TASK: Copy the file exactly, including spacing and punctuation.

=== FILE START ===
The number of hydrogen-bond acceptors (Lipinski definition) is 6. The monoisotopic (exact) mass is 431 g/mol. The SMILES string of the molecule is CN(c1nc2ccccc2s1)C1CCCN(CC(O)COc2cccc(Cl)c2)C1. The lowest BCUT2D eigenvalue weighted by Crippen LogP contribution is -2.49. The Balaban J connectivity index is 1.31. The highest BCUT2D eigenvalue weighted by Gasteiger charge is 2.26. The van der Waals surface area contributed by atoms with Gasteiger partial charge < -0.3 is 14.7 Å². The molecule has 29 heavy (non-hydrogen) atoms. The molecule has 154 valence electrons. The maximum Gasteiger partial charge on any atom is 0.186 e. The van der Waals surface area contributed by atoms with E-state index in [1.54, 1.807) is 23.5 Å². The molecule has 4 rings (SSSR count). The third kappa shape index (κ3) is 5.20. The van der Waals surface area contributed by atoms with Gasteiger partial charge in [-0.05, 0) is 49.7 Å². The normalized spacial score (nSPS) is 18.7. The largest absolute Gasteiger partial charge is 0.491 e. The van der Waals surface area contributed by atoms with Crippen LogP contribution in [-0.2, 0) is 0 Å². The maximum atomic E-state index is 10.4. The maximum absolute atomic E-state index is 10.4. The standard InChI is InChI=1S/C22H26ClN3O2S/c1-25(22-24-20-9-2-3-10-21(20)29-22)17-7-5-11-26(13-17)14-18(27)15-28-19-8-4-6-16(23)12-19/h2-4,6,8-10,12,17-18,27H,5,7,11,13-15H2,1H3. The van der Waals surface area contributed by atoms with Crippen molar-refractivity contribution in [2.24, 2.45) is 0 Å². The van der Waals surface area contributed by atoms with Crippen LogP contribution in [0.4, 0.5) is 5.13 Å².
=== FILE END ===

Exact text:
The number of hydrogen-bond acceptors (Lipinski definition) is 6. The monoisotopic (exact) mass is 431 g/mol. The SMILES string of the molecule is CN(c1nc2ccccc2s1)C1CCCN(CC(O)COc2cccc(Cl)c2)C1. The lowest BCUT2D eigenvalue weighted by Crippen LogP contribution is -2.49. The Balaban J connectivity index is 1.31. The highest BCUT2D eigenvalue weighted by Gasteiger charge is 2.26. The van der Waals surface area contributed by atoms with Gasteiger partial charge < -0.3 is 14.7 Å². The molecule has 29 heavy (non-hydrogen) atoms. The molecule has 154 valence electrons. The maximum Gasteiger partial charge on any atom is 0.186 e. The van der Waals surface area contributed by atoms with E-state index in [1.54, 1.807) is 23.5 Å². The molecule has 4 rings (SSSR count). The third kappa shape index (κ3) is 5.20. The van der Waals surface area contributed by atoms with Gasteiger partial charge in [-0.05, 0) is 49.7 Å². The normalized spacial score (nSPS) is 18.7. The largest absolute Gasteiger partial charge is 0.491 e. The van der Waals surface area contributed by atoms with Crippen LogP contribution in [-0.2, 0) is 0 Å². The maximum atomic E-state index is 10.4. The maximum absolute atomic E-state index is 10.4. The standard InChI is InChI=1S/C22H26ClN3O2S/c1-25(22-24-20-9-2-3-10-21(20)29-22)17-7-5-11-26(13-17)14-18(27)15-28-19-8-4-6-16(23)12-19/h2-4,6,8-10,12,17-18,27H,5,7,11,13-15H2,1H3. The van der Waals surface area contributed by atoms with Crippen molar-refractivity contribution in [2.24, 2.45) is 0 Å². The van der Waals surface area contributed by atoms with Crippen LogP contribution in [0.4, 0.5) is 5.13 Å².